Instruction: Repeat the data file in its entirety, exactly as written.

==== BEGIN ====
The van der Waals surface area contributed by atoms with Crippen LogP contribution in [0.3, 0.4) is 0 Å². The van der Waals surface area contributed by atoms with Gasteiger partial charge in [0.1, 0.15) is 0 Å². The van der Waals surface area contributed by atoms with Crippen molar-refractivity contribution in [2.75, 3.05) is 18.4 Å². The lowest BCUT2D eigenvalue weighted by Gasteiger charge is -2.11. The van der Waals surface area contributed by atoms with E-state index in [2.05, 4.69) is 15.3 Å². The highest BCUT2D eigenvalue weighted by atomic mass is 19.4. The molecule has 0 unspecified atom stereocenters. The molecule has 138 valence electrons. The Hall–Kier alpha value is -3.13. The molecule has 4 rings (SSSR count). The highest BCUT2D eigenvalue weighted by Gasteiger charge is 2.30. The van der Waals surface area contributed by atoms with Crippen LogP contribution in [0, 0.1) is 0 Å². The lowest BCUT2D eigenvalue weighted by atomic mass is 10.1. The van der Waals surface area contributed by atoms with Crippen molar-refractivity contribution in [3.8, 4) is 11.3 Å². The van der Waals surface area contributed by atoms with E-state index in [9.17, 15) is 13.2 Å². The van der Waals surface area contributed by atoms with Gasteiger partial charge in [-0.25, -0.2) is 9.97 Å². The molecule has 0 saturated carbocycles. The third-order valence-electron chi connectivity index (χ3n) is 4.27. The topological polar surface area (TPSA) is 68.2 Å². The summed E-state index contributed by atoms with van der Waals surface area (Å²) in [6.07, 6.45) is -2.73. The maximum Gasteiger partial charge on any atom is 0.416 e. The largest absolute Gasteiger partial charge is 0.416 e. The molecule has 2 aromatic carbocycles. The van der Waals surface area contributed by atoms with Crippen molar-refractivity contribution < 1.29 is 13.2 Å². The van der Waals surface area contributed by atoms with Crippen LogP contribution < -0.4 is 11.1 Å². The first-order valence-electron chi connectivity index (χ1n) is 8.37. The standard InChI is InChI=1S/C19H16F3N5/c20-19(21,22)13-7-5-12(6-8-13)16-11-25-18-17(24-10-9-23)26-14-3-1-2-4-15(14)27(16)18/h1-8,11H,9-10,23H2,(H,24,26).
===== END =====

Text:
The van der Waals surface area contributed by atoms with Crippen LogP contribution in [0.3, 0.4) is 0 Å². The van der Waals surface area contributed by atoms with Gasteiger partial charge in [0.1, 0.15) is 0 Å². The van der Waals surface area contributed by atoms with Crippen molar-refractivity contribution in [2.75, 3.05) is 18.4 Å². The lowest BCUT2D eigenvalue weighted by Gasteiger charge is -2.11. The van der Waals surface area contributed by atoms with E-state index in [2.05, 4.69) is 15.3 Å². The highest BCUT2D eigenvalue weighted by atomic mass is 19.4. The molecule has 0 unspecified atom stereocenters. The molecule has 138 valence electrons. The Hall–Kier alpha value is -3.13. The molecule has 4 rings (SSSR count). The highest BCUT2D eigenvalue weighted by Gasteiger charge is 2.30. The van der Waals surface area contributed by atoms with Crippen LogP contribution in [0, 0.1) is 0 Å². The lowest BCUT2D eigenvalue weighted by atomic mass is 10.1. The van der Waals surface area contributed by atoms with Crippen molar-refractivity contribution in [3.8, 4) is 11.3 Å². The van der Waals surface area contributed by atoms with E-state index in [9.17, 15) is 13.2 Å². The van der Waals surface area contributed by atoms with Gasteiger partial charge in [-0.25, -0.2) is 9.97 Å². The molecule has 0 saturated carbocycles. The third-order valence-electron chi connectivity index (χ3n) is 4.27. The topological polar surface area (TPSA) is 68.2 Å². The summed E-state index contributed by atoms with van der Waals surface area (Å²) in [6.07, 6.45) is -2.73. The maximum Gasteiger partial charge on any atom is 0.416 e. The largest absolute Gasteiger partial charge is 0.416 e. The molecule has 2 aromatic carbocycles. The van der Waals surface area contributed by atoms with Crippen molar-refractivity contribution < 1.29 is 13.2 Å². The van der Waals surface area contributed by atoms with Crippen LogP contribution < -0.4 is 11.1 Å². The first-order valence-electron chi connectivity index (χ1n) is 8.37. The standard InChI is InChI=1S/C19H16F3N5/c20-19(21,22)13-7-5-12(6-8-13)16-11-25-18-17(24-10-9-23)26-14-3-1-2-4-15(14)27(16)18/h1-8,11H,9-10,23H2,(H,24,26).